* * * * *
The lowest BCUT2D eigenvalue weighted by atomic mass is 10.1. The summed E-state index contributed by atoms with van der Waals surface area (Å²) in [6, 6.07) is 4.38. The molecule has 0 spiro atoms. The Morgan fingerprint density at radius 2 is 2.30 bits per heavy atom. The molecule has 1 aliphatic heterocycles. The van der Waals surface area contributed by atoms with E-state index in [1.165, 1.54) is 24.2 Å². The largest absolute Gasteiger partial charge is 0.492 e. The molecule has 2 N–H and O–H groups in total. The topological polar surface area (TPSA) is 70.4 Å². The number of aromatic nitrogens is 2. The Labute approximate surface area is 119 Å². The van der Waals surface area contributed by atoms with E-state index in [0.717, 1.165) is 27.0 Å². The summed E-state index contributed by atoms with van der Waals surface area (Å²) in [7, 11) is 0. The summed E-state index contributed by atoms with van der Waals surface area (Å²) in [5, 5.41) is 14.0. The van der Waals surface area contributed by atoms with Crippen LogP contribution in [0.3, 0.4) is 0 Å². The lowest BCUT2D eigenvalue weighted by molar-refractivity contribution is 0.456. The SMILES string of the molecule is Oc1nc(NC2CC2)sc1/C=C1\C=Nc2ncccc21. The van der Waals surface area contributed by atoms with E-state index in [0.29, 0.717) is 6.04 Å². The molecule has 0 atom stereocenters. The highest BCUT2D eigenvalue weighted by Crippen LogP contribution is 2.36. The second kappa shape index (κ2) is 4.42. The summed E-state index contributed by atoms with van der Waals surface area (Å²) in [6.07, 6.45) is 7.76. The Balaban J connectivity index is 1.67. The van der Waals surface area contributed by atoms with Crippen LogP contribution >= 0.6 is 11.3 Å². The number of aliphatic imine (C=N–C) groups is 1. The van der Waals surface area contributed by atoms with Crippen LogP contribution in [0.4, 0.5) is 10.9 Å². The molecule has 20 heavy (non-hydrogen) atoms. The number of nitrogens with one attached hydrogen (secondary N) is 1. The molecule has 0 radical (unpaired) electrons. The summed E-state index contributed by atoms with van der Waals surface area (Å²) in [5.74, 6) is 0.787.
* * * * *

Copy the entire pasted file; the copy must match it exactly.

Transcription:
The lowest BCUT2D eigenvalue weighted by atomic mass is 10.1. The summed E-state index contributed by atoms with van der Waals surface area (Å²) in [6, 6.07) is 4.38. The molecule has 0 spiro atoms. The Morgan fingerprint density at radius 2 is 2.30 bits per heavy atom. The molecule has 1 aliphatic heterocycles. The van der Waals surface area contributed by atoms with E-state index in [1.165, 1.54) is 24.2 Å². The largest absolute Gasteiger partial charge is 0.492 e. The molecule has 2 N–H and O–H groups in total. The topological polar surface area (TPSA) is 70.4 Å². The number of aromatic nitrogens is 2. The Labute approximate surface area is 119 Å². The van der Waals surface area contributed by atoms with E-state index in [0.717, 1.165) is 27.0 Å². The summed E-state index contributed by atoms with van der Waals surface area (Å²) in [7, 11) is 0. The summed E-state index contributed by atoms with van der Waals surface area (Å²) in [5, 5.41) is 14.0. The van der Waals surface area contributed by atoms with Crippen LogP contribution in [0.3, 0.4) is 0 Å². The lowest BCUT2D eigenvalue weighted by molar-refractivity contribution is 0.456. The SMILES string of the molecule is Oc1nc(NC2CC2)sc1/C=C1\C=Nc2ncccc21. The van der Waals surface area contributed by atoms with E-state index in [0.29, 0.717) is 6.04 Å². The molecule has 0 atom stereocenters. The highest BCUT2D eigenvalue weighted by Crippen LogP contribution is 2.36. The second kappa shape index (κ2) is 4.42. The summed E-state index contributed by atoms with van der Waals surface area (Å²) in [6.07, 6.45) is 7.76. The Balaban J connectivity index is 1.67. The van der Waals surface area contributed by atoms with Crippen LogP contribution >= 0.6 is 11.3 Å². The number of aliphatic imine (C=N–C) groups is 1. The van der Waals surface area contributed by atoms with Crippen LogP contribution in [0.4, 0.5) is 10.9 Å². The molecule has 20 heavy (non-hydrogen) atoms. The number of nitrogens with one attached hydrogen (secondary N) is 1. The molecule has 0 radical (unpaired) electrons. The summed E-state index contributed by atoms with van der Waals surface area (Å²) in [5.74, 6) is 0.787.